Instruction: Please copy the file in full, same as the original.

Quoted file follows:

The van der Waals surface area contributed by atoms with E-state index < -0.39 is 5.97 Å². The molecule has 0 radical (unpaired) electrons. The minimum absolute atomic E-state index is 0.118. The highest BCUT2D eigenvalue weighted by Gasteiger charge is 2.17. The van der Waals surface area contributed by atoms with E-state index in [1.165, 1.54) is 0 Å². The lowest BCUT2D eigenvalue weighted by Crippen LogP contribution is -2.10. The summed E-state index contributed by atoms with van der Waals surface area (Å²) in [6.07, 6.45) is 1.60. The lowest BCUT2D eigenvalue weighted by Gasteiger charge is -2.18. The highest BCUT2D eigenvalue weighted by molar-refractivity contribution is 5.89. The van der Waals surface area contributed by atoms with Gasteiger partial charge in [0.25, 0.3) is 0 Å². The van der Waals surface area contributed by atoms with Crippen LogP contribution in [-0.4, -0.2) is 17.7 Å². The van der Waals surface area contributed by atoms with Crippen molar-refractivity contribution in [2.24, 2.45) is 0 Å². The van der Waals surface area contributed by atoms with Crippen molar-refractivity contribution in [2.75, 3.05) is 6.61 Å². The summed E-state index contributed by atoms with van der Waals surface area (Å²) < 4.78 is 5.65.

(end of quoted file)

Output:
The van der Waals surface area contributed by atoms with E-state index < -0.39 is 5.97 Å². The molecule has 0 radical (unpaired) electrons. The minimum absolute atomic E-state index is 0.118. The highest BCUT2D eigenvalue weighted by Gasteiger charge is 2.17. The van der Waals surface area contributed by atoms with E-state index in [1.165, 1.54) is 0 Å². The lowest BCUT2D eigenvalue weighted by Crippen LogP contribution is -2.10. The summed E-state index contributed by atoms with van der Waals surface area (Å²) in [6.07, 6.45) is 1.60. The lowest BCUT2D eigenvalue weighted by Gasteiger charge is -2.18. The highest BCUT2D eigenvalue weighted by molar-refractivity contribution is 5.89. The van der Waals surface area contributed by atoms with Gasteiger partial charge in [0.25, 0.3) is 0 Å². The van der Waals surface area contributed by atoms with Crippen LogP contribution in [-0.4, -0.2) is 17.7 Å². The van der Waals surface area contributed by atoms with Crippen molar-refractivity contribution in [2.24, 2.45) is 0 Å². The van der Waals surface area contributed by atoms with Crippen molar-refractivity contribution in [2.75, 3.05) is 6.61 Å². The summed E-state index contributed by atoms with van der Waals surface area (Å²) < 4.78 is 5.65.